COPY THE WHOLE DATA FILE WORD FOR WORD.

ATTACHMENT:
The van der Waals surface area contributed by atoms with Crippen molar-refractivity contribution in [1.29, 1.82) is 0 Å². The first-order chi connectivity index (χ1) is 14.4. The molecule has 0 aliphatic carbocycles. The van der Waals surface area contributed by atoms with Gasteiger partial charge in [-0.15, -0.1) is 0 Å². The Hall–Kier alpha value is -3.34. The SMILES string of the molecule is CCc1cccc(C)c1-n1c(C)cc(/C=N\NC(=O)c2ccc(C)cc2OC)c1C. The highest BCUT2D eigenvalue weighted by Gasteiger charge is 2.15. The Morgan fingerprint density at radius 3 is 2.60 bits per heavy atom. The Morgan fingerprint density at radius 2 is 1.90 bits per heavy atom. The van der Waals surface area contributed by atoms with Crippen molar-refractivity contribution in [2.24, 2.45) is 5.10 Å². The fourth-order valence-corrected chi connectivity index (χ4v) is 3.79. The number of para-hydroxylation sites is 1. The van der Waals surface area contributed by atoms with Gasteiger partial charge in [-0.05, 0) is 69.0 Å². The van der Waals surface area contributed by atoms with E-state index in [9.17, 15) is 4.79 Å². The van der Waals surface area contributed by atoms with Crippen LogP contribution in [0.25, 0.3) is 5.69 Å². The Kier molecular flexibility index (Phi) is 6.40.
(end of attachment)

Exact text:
The van der Waals surface area contributed by atoms with Crippen molar-refractivity contribution in [1.29, 1.82) is 0 Å². The first-order chi connectivity index (χ1) is 14.4. The molecule has 0 aliphatic carbocycles. The van der Waals surface area contributed by atoms with Gasteiger partial charge in [-0.15, -0.1) is 0 Å². The Hall–Kier alpha value is -3.34. The SMILES string of the molecule is CCc1cccc(C)c1-n1c(C)cc(/C=N\NC(=O)c2ccc(C)cc2OC)c1C. The highest BCUT2D eigenvalue weighted by Gasteiger charge is 2.15. The Morgan fingerprint density at radius 3 is 2.60 bits per heavy atom. The Morgan fingerprint density at radius 2 is 1.90 bits per heavy atom. The van der Waals surface area contributed by atoms with Crippen molar-refractivity contribution in [2.24, 2.45) is 5.10 Å². The fourth-order valence-corrected chi connectivity index (χ4v) is 3.79. The number of para-hydroxylation sites is 1. The van der Waals surface area contributed by atoms with Gasteiger partial charge in [-0.05, 0) is 69.0 Å². The van der Waals surface area contributed by atoms with E-state index in [9.17, 15) is 4.79 Å². The van der Waals surface area contributed by atoms with Crippen LogP contribution in [0.25, 0.3) is 5.69 Å². The Kier molecular flexibility index (Phi) is 6.40.